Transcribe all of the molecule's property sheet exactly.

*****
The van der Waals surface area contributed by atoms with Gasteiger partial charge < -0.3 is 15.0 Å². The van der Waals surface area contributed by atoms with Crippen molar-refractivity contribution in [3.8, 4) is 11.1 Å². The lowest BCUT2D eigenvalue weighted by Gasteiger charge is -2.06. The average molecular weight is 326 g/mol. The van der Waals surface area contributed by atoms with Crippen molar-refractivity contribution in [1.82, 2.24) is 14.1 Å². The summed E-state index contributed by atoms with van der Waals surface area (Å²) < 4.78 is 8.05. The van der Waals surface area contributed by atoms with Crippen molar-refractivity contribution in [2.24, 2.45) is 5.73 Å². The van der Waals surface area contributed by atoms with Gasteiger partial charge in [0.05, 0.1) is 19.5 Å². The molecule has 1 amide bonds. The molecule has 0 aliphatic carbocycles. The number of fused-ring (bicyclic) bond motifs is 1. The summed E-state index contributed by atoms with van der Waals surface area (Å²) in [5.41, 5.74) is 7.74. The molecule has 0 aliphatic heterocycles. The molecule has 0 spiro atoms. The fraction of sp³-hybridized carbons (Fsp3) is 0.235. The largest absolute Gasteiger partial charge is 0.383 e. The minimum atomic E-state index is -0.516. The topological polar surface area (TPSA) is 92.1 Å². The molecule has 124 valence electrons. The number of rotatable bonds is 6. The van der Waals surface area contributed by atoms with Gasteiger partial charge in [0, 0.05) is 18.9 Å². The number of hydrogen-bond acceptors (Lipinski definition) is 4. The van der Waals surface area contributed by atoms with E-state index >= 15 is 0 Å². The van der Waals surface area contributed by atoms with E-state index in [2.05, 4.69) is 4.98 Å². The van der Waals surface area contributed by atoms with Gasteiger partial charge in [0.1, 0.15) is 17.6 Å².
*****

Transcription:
The van der Waals surface area contributed by atoms with Gasteiger partial charge < -0.3 is 15.0 Å². The van der Waals surface area contributed by atoms with Crippen molar-refractivity contribution in [3.8, 4) is 11.1 Å². The lowest BCUT2D eigenvalue weighted by Gasteiger charge is -2.06. The average molecular weight is 326 g/mol. The van der Waals surface area contributed by atoms with Crippen molar-refractivity contribution in [1.82, 2.24) is 14.1 Å². The summed E-state index contributed by atoms with van der Waals surface area (Å²) < 4.78 is 8.05. The van der Waals surface area contributed by atoms with Crippen molar-refractivity contribution in [2.24, 2.45) is 5.73 Å². The van der Waals surface area contributed by atoms with Gasteiger partial charge in [0.05, 0.1) is 19.5 Å². The molecule has 1 amide bonds. The molecule has 0 aliphatic carbocycles. The number of fused-ring (bicyclic) bond motifs is 1. The summed E-state index contributed by atoms with van der Waals surface area (Å²) in [5.41, 5.74) is 7.74. The molecule has 0 aliphatic heterocycles. The molecule has 0 spiro atoms. The fraction of sp³-hybridized carbons (Fsp3) is 0.235. The largest absolute Gasteiger partial charge is 0.383 e. The minimum atomic E-state index is -0.516. The topological polar surface area (TPSA) is 92.1 Å². The molecule has 124 valence electrons. The number of rotatable bonds is 6. The van der Waals surface area contributed by atoms with Gasteiger partial charge in [0, 0.05) is 18.9 Å². The number of hydrogen-bond acceptors (Lipinski definition) is 4. The van der Waals surface area contributed by atoms with E-state index >= 15 is 0 Å². The van der Waals surface area contributed by atoms with E-state index in [2.05, 4.69) is 4.98 Å². The van der Waals surface area contributed by atoms with Gasteiger partial charge in [0.1, 0.15) is 17.6 Å².